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Cruise Ship Accidents Can Leave You High And Dry In A Court Of Law!

September 10, 2009

It has probably never occurred to most of the millions of annual cruise ship vacationers that they could be seriously injured or even killed while on their vacation. Maybe they missed watching the blockbuster movie, "Titanic", but even if they saw it, the prevailing thought is that being on vacation somehow makes one infallible. After all, the Titanic accident happened many years ago and ships are much safer now, right? Wrong! Every month, the major cruise lines report incidents such as persons falling overboard, weather-related accidents, and even accidents involving passengers who are attending dry-land excursions away from the ship. A quick visit to cruisejunkie.com allows vacationers to see a list of incidents involving each cruise line and can give you an idea of any cruise line’s safety record and their care of passengers.

Modern cruise ships can carry up to 5000 passengers on a single cruise.  At close to 1000 feet long, the ships have many areas where a person can become injured through no fault of their own. The cruise lines register their ships in various countries, which either makes them subject to the laws of the country where they are registered or subject to maritime law, but not necessarily subject to the law in the United States. Florida Cruise Ship Accident Lawyer, Joseph Maus, says, "depending on when and where your accident occurs, your claim may be controlled by Florida law, Federal Maritime law, or a law from a foreign port. Accidents and injuries which occur on Cruise Ships can be won and lost on requirements which apply only to Cruise Ships. Take a look at your Cruise Ticket for some of these "special" requirements".

It would seem that passengers who have cruise ship accidents should just be able to file a claim and receive payment the same way they would if they were injured in an accident at home in the States. But because these cruise lines are operating under different rules and laws, you should not try to handle the accident claim on your own. This is one area where you really want to have an experienced attorney standing along side you – specifically one who is skilled in filing claims for cruise ship accidents.

  • For example, Maus says: "Cruise lines often insert special provisions into their passenger tickets that shorten the time in which a passenger may file a law suit against the cruise line to one year. (The normal statute of limitations for admiralty and maritime matters is three years; for a typical car accident claim it is four years!)".
  • These same provisions generally require you to give notice of a claim for injury or death due to negligence against the cruise line within 6 months!
  • Maus also says: "Cruise lines also designate within their passenger tickets the only location where they can be sued. (Take a look at the tiny print on the back of your ticket). Most of the major cruise lines are based in Miami, Florida and designate Miami, Florida as the location where they must be sued." This means that if you live in Maine and vacation on a cruise, you may have to litigate in Miami at considerable cost and time to you.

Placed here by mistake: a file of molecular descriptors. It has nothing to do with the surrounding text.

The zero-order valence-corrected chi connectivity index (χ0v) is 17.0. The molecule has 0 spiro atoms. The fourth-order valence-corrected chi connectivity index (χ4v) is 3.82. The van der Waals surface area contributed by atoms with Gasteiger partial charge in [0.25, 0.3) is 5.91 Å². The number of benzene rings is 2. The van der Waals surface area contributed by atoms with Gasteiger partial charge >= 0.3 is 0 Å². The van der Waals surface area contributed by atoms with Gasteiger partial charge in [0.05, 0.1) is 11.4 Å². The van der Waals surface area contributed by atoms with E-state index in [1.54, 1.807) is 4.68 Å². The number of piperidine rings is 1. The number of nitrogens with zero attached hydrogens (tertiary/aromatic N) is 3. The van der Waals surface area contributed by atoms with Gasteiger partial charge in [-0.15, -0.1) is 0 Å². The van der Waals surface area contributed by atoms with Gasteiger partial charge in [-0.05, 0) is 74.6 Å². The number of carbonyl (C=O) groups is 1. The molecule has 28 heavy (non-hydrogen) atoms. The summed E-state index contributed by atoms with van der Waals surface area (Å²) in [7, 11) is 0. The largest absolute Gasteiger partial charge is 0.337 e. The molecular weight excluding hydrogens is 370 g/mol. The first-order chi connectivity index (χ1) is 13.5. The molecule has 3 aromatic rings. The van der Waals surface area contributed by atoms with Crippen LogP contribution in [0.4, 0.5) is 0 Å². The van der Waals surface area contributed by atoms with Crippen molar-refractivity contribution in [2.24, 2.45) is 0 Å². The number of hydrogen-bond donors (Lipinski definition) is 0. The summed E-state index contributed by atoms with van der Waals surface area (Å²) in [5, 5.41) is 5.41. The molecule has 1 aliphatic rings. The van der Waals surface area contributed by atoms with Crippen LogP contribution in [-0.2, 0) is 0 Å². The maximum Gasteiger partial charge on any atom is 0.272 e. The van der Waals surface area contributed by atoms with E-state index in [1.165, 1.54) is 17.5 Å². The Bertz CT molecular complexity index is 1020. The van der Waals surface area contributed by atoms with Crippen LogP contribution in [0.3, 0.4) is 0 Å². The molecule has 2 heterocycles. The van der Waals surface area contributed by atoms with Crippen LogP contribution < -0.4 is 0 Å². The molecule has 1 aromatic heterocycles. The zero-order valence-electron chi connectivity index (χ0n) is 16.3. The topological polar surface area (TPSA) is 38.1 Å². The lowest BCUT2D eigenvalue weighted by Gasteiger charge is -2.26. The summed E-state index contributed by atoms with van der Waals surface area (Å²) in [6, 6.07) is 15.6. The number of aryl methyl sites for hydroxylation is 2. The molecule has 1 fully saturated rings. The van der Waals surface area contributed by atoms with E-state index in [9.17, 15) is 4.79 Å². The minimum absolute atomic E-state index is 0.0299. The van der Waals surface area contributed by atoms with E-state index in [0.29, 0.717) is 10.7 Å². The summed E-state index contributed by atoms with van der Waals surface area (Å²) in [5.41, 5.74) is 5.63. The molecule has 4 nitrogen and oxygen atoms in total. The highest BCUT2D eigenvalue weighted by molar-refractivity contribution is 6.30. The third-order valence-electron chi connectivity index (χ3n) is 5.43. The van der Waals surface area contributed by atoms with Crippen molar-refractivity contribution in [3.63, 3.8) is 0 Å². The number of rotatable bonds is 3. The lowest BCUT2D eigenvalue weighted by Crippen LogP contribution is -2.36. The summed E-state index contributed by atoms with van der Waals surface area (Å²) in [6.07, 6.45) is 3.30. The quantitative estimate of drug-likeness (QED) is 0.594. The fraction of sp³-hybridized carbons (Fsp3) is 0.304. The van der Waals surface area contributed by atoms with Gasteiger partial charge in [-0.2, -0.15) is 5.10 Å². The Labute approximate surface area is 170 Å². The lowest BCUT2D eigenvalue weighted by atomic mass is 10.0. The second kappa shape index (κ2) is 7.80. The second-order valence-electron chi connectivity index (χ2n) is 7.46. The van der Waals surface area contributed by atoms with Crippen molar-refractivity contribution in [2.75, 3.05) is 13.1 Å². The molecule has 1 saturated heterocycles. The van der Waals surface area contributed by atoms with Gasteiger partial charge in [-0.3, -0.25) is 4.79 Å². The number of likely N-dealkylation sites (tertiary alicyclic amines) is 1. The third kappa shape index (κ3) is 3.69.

It stands to reason that cruise lines will register their ships under the flags of countries that have laws that favor the cruise company. Consequently, when you see a number of ships registered in a particular country, you can bet that country is one of the more lax in terms of labor or safety laws. The majority of ships are registered in Panama, Liberia, or the Bahamas, and many cruise lines will even register one ship in one country and another ship in another country, in order to get around the laws of the United States. Most cruise lines also advertise that they are, for example, "headquartered in Miami, Florida". This would make a passenger believe that U. S. laws would protect them. But, this is designed to make passengers feel falsely secure. Being headquartered in the U.S. does not mean the ships are registered in the U. S. – and if they are registered in another country, passengers involved in cruise ship accidents will, again, be at the mercy of the laws of the registering country or maritime law. To top it off, most cruise lines are not even American-owned, which means they can bypass the laws that ordinarily govern American corporations.

This article is not meant to turn you away from that long-dreamt-of cruise vacation. Rather, it is meant to make cruise line passengers aware that cruise ship accidents require navigating through confusing and archaic laws. If you are injured while on a cruise, talk to an experienced cruise ship accident lawyer as soon as you get back to dry land so you can protect your rights.

For more information about cruise ship accidents and advice about an accident claim, contact cruise ship accident lawyer Joseph M. Maus at 1-866-556-5529, visit his website at http://www.mauslawfirm.com, or email him today.

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